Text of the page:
First District Schoolhouse
This past summer
I was asked to escort 19 Spanish students around our
town and show them some of our “historic sites”.
This presented a problem as “historic” to
people in New England is anything that is 250 years
old. In Spain, 250 years is hardly considered ancient
history. So I contacted our wonderful Historical Society
and they agreed to provide access to the Barn-Museum
and the one room schoolhouse.
The students loved the barn and
the wide array of early farm equipment on display and
the expert presentations provided by the two gentlemen
who took the time to be there for us. But it was the
schoolhouse that they really could relate to. As we
exited the barn and looked up the little knoll to the
schoolhouse, there was Marion Thierry, standing in the
doorway ringing the bell and announcing that “School
is about to start and you'd better hurry”.
As we hurried up the hill the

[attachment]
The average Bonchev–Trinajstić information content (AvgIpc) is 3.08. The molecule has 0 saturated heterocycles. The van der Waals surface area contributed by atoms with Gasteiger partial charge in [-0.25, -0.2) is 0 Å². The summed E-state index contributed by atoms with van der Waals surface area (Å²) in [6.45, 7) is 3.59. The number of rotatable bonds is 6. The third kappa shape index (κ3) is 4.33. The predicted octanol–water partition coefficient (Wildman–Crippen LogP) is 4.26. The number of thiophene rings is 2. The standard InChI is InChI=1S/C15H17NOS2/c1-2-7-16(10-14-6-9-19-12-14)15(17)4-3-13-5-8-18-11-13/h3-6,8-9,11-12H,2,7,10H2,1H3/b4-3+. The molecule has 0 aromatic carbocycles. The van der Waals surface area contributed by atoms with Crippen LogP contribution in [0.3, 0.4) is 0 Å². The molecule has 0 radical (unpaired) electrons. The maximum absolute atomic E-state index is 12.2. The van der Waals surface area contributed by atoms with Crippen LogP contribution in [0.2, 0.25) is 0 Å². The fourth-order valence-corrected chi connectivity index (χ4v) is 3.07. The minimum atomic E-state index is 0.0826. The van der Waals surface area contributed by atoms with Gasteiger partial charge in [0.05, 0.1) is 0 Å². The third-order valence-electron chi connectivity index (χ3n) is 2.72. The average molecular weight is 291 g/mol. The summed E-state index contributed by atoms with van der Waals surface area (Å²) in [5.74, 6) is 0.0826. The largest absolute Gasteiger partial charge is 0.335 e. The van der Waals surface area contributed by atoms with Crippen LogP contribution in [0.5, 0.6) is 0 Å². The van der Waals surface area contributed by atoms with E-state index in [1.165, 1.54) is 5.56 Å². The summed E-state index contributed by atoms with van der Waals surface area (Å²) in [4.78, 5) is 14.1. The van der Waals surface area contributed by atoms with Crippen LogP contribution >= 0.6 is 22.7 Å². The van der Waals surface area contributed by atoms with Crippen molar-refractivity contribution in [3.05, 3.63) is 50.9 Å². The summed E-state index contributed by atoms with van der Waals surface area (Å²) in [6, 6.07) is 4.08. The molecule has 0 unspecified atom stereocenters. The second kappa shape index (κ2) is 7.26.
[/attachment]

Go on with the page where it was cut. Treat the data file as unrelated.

smiles were everywhere. This was an opportunity to really
see what the heart of American life was like in our
early days. As we entered the small building our teacher
pointed out the area where coats were hung and firewood
was piled. As they all picked a desk to sit at the expressions
of wonder were on their faces. Undoubtedly they were
What time did the buses come?
How many snow-days a year were allowed?
Where was the thermostat located for when it got colder?
Where’s the air conditioner?
Where are the computers locked away?
Hey, where’s the bathroom?
Where’s my homeroom?
Who’s my math teacher?
Can I get a drink of water?